This may be a silly idea. I have a huge dataset with billions of data points, and it would take a long time to run an epoch over all the data set. So

I was thinking of using the following strategy:

  1. Train a deep NN on a small sample of the data, constantly saving checkpoint models, and stop it when validation loss plateaus.
  2. Take the best model from step 1, append new data to the training set, and train again until validation loss plateaus.
  3. Repeat steps 1 and 2.

My intuition is as follows: perhaps I don't need to use all the data to train a model. Therefore, at every point, the model learns what it can from the small dataset (without overfitting), and once it starts to overfit we simply give it mor data. This strategy would ensure that the model takes only the minimum amount of data needed to ensure a good model, and would decrease training time.

Is this a coherent strategy? Would this be a faster way of training, or would it introduce some variance?


You've more-or-less described a learning curve: a plot of the (average) performance of a model against varying amounts of training data. As you've suggested, at a certain point, additional data is not going to help you extract more signal from whatever phenomenon you're studying. Learning curves can be useful to make inferences about how much data is required for a specific problem before you reach a point of diminishing returns.

Learning curves do not include a step of "overfitting" the data, though. The way that a learning curve works is that for each size of training data, you repeat your procedure of model fitting (e.g. cross-validation to select regularization parameters) and report the best out-of-sample performance of the model selected by your procedure. You may repeat this step several times and take the average, using different training data each time. Then you repeat this process, for all training data sizes of interest.

Learning curves are described briefly in Elements of Statistical Learning and How large a training set is needed?

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  • $\begingroup$ thanks for your comment. You are correct. However, the purpose of my proposed strategy is to try and save myself some time when training. It seems like generating the learning curve (by training models with different training set sizes) would take up a lot of my time. $\endgroup$ – Lieu Zheng Hong Aug 13 '19 at 13:43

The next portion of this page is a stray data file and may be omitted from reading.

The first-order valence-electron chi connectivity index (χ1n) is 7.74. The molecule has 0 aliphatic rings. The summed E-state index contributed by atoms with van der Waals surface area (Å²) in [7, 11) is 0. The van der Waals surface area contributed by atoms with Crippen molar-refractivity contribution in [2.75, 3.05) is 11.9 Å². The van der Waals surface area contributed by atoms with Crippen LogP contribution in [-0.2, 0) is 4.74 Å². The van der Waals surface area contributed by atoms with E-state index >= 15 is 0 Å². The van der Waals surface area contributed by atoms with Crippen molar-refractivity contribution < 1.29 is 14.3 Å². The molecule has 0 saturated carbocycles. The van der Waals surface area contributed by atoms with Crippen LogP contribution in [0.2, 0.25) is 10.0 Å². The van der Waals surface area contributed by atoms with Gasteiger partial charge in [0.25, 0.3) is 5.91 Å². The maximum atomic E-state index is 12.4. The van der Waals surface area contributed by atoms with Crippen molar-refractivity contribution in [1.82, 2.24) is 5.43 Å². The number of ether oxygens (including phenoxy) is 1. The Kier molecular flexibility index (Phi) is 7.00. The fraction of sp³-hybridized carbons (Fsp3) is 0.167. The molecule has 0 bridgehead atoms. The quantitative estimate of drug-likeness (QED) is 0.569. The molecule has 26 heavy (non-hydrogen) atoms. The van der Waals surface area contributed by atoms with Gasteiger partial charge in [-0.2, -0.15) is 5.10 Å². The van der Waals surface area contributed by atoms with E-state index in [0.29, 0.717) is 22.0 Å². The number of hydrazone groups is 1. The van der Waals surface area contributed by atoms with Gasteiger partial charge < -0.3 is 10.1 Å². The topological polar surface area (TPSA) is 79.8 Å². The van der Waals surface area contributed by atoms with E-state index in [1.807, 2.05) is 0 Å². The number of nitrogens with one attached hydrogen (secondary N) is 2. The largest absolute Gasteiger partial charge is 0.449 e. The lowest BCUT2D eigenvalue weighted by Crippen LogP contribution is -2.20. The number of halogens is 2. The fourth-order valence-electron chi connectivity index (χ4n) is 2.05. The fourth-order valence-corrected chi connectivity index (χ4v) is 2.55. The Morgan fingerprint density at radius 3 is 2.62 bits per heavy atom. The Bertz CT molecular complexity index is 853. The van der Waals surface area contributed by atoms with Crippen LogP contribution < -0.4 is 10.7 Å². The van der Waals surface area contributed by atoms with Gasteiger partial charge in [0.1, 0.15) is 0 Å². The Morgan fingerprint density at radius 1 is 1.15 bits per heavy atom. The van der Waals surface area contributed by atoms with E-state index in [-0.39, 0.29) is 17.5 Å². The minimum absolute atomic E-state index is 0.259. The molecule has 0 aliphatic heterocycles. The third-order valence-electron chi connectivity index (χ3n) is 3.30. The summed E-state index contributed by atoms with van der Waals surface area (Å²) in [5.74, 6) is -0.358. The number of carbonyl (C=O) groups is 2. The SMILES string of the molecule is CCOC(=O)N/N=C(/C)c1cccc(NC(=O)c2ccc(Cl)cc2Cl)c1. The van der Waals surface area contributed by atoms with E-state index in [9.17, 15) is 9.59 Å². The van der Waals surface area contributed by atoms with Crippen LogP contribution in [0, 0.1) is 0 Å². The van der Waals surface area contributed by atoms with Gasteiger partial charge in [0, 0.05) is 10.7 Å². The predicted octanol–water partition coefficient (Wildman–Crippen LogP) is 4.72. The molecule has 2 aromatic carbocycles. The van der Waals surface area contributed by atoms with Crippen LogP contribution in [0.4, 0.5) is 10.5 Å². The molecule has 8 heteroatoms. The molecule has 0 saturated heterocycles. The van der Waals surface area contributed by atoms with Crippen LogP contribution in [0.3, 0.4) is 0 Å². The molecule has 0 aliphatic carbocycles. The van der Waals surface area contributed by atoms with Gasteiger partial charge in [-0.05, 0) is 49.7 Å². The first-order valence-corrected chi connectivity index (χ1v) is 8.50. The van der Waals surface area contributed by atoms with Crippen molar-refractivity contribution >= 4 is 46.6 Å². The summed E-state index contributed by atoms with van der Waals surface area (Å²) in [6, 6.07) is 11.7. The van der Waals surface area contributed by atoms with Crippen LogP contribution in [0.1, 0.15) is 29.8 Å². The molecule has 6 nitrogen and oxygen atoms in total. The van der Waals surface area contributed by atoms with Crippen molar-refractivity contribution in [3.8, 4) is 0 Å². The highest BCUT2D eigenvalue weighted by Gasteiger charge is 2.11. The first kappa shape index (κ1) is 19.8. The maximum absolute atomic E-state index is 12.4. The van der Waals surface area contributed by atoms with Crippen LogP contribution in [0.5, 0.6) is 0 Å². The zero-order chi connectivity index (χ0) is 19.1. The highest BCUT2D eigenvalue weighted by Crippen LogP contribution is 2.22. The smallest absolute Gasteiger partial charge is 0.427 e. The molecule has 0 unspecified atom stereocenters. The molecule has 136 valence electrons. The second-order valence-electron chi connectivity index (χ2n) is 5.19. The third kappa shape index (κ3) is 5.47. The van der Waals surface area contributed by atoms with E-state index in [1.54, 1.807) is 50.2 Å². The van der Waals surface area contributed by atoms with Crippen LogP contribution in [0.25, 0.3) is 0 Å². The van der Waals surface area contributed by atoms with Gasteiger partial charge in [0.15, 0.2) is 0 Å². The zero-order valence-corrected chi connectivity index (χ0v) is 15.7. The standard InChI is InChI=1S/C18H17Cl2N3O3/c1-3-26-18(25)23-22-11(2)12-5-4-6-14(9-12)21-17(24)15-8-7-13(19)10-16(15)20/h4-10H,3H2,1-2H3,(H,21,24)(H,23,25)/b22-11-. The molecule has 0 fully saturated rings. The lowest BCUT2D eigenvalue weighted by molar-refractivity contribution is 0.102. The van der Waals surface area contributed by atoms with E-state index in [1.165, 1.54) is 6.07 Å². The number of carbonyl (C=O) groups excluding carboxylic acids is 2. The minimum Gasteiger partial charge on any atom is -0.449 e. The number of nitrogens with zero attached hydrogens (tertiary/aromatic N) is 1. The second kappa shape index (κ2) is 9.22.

• $\begingroup$ Suppose I do not want to generate a learning curve, but instead iteratively find the minimal number of examples needed to learn "efficiently". Would my method then be useful? $\endgroup$ – Lieu Zheng Hong Aug 13 '19 at 13:56
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    $\begingroup$ You’ll save time whenever you reach the point of diminishing returns on larger training data well before you’re training on the full data set. That is, if the point of diminishing returns occurs “early”, you can get away with training with a small amount of data. On the other hand, if you don’t study joe increasing amounts of data change the model on average, then you’re just flying blindly and don’t know if you’re using too much or too little data to have a certain level of average performance. $\endgroup$ – Sycorax Aug 13 '19 at 13:57
  • $\begingroup$ Your second comment, “iteratively find the minimal number of examples to learn efficiently,” is exactly a description of a learning curve, provided that “efficiently” means “achieve a given level of average performance.” $\endgroup$ – Sycorax Aug 13 '19 at 13:58
  • $\begingroup$ @LieuZhengHong Or we can look at this as an empirical question: have your experiments shown that your method is better (in some specific sense: faster, smaller data needs, etc) than ordinary learning curves? $\endgroup$ – Sycorax Aug 13 '19 at 14:26

If your goal is to avoid training on a massive dataset, I don't see any advantages to this method over simply training on subsamples of your larger dataset. i.e. What is the advantage of training over a small, fixed subsample $X_F$ over 10 epochs rather than training on 10 different (random) subsamples of the same size $X_1 ... X_{10}$ ? The obvious disadvantage is that you expose your model to less data.

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